0
Cardiothoracic Surgery |

Contemporary Midterm Stage-Specific Outcomes After Video-Assisted Thoracoscopic Lobectomy for Primary Lung Cancer

Virna Sales*, MD; Ann Traynor, MD; Tien Hoang, MD; Toby Campbell, MD; George Cannon, MD; Tracey Weigel, MD
Author and Funding Information

Department of Surgery, Section of Thoracic Surgery, Division of Cardiothoracic Surgery, University of Wisconsin Carbone Cancer Center, UW-Madison School of Medicine Public Health, Madison, WI


Chest. 2012;142(4_MeetingAbstracts):74A. doi:10.1378/chest.1388416
Text Size: A A A
Published online

Abstract

SESSION TYPE: Thoracic Surgery Posters II

PRESENTED ON: Wednesday, October 24, 2012 at 01:30 PM - 02:30 PM

PURPOSE: Data on stage-specific outcomes following video-assisted thoracoscopic surgery (VATS) lobectomy for non-small cell lung cancer (NSCLC) is underreported. This study evaluated the midterm results of patients who underwent VATS lobectomy for resection of primary NSCLC and identified outcomes by stage groups.

METHODS: From January 2006 to December 2011, 174 patients (mean 66 years, range 32 to 95) with NSCLC underwent VATS lobectomy (pathologic Stage I 69%(120), Stage II 14%(25), Stage III 14%(24) and Stage IV 3%(5); p<0.001). Patients were identified from a retrospective review of a prospectively-maintained database. Multivariable analysis was used to identify predictors of postoperative recurrence and poor survival.

RESULTS: Thirty-day mortality was 0%. Postoperative chemotherapy and or radiotherapy treatment were not routinely administered in patients with stage I disease (6%(7), but administration increased with stage: 48%(12), 33%(8) and 80%(4) for stages II to IV, respectively (p<0.001). Recurrence-free survival was stage-dependent: 88%,68%,68%,and 56% at 1 year, and 78%,48%,46%, and 56% at 2 years for stages I to IV, respectively (p<0.01). However, overall survivals were similar (95%, 95%, 95%, and 100% at 1 year; 91%, 77%%, 69%, and 75% at 2 years; 82%,77%,69%, and 75% at 3 years for stages I to IV, respectively (p=0.28). Recurrence was more common in stages I and III patients with higher Charlson Comorbidity Index scores (CCI) (p< 0.001 and p< 0.05, respectively). Stage II patients with inferior American Society of Anesthesiologist scores (p<0.05) and larger tumors (mean 2.9 cm) (p<0.05) had higher recurrence rates. In stage I and III patients, survival was negatively associated with higher CCI (p< 0.001 and p< 0.05, respectively), development of recurrence (p< 0.001 and p< 0.05, respectively), and with worse Zubrod scores in stage III patients (p<0.05) only.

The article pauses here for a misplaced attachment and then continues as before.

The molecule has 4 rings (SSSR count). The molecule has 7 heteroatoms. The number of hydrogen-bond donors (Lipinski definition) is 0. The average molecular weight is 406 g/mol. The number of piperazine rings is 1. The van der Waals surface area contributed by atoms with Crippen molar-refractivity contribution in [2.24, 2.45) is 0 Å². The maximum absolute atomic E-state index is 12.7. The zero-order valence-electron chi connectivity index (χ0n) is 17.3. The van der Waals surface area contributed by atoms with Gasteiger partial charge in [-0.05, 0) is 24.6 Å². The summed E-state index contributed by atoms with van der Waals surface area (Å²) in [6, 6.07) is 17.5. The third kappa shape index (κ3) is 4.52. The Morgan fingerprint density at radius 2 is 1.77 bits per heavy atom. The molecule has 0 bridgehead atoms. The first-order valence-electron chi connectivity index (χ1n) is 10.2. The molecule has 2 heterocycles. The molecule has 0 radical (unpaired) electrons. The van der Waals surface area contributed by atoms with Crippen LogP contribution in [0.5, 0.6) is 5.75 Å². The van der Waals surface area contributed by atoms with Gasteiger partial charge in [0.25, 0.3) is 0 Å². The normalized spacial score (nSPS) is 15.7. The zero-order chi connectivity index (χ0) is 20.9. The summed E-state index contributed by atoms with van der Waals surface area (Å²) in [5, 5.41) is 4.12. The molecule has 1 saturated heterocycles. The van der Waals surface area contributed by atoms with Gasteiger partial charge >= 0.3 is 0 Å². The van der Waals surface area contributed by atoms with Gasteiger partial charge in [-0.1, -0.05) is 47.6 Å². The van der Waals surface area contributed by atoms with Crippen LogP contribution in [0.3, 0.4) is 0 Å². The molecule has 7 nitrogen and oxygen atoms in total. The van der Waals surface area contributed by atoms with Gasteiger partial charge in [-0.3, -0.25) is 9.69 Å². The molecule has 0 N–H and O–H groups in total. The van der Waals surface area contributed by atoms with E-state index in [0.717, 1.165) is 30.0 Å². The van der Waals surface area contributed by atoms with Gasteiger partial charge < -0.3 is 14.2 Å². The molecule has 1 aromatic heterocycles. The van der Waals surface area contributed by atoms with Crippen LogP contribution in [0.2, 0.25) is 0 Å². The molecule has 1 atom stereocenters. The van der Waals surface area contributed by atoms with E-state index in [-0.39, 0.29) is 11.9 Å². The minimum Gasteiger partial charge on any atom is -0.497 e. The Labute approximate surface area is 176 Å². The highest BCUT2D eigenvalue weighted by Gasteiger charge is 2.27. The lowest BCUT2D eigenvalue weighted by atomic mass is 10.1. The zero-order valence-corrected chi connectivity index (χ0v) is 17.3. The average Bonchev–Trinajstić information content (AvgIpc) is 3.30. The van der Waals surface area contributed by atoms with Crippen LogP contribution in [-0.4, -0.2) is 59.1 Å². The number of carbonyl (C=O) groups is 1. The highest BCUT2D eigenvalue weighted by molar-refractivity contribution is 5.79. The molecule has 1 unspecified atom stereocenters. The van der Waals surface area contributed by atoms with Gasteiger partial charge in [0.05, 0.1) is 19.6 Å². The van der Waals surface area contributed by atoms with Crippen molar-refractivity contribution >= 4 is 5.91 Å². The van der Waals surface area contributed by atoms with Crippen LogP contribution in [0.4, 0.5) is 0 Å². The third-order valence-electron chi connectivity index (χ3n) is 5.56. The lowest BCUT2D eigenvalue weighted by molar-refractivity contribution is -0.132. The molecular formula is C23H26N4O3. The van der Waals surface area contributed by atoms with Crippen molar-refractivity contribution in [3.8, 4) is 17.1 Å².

CONCLUSIONS: VATS lobectomy for primary lung cancer results in excellent midterm outcomes. Recurrence-free survival was stage-dependent, with the recurrence risk within stages impacted by patient-related factors and tumor size; however, equivalent overall 3-year survival was observed for all stage groups.

CLINICAL IMPLICATIONS: This study suggests patient characteristics, tumor size and stage all influence the recurrence after VATS lobectomy in patients with NSCLC.

DISCLOSURE: The following authors have nothing to disclose: Virna Sales, Ann Traynor, Tien Hoang, Toby Campbell, George Cannon, Tracey Weigel

No Product/Research Disclosure Information

Department of Surgery, Section of Thoracic Surgery, Division of Cardiothoracic Surgery, University of Wisconsin Carbone Cancer Center, UW-Madison School of Medicine Public Health, Madison, WI

Sign In to Access Full Content

MEMBER & INDIVIDUAL SUBSCRIBER

Want Access?

NEW TO CHEST?

Become a CHEST member and receive a FREE subscription as a benefit of membership.

Individuals can purchase this article on ScienceDirect.

Individuals can purchase a subscription to the journal.

Individuals can purchase a subscription to the journal or buy individual articles.

Learn more about membership or Purchase a Full Subscription.

INSTITUTIONAL ACCESS

Institutional access is now available through ScienceDirect and can be purchased at myelsevier.com.

Sign In to Access Full Content

MEMBER & INDIVIDUAL SUBSCRIBER

Want Access?

NEW TO CHEST?

Become a CHEST member and receive a FREE subscription as a benefit of membership.

Individuals can purchase this article on ScienceDirect.

Individuals can purchase a subscription to the journal.

Individuals can purchase a subscription to the journal or buy individual articles.

Learn more about membership or Purchase a Full Subscription.

INSTITUTIONAL ACCESS

Institutional access is now available through ScienceDirect and can be purchased at myelsevier.com.

Figures

Tables

References

NOTE:
Citing articles are presented as examples only. In non-demo SCM6 implementation, integration with CrossRef’s "Cited By" API will populate this tab (http://www.crossref.org/citedby.html).

Some tools below are only available to our subscribers or users with an online account.

Sign In to Access Full Content

MEMBER & INDIVIDUAL SUBSCRIBER

Want Access?

NEW TO CHEST?

Become a CHEST member and receive a FREE subscription as a benefit of membership.

Individuals can purchase this article on ScienceDirect.

Individuals can purchase a subscription to the journal.

Individuals can purchase a subscription to the journal or buy individual articles.

Learn more about membership or Purchase a Full Subscription.

INSTITUTIONAL ACCESS

Institutional access is now available through ScienceDirect and can be purchased at myelsevier.com.

Related Content

Customize your page view by dragging & repositioning the boxes below.

Find Similar Articles
CHEST Journal Articles
PubMed Articles
  • CHEST Journal
    Print ISSN: 0012-3692
    Online ISSN: 1931-3543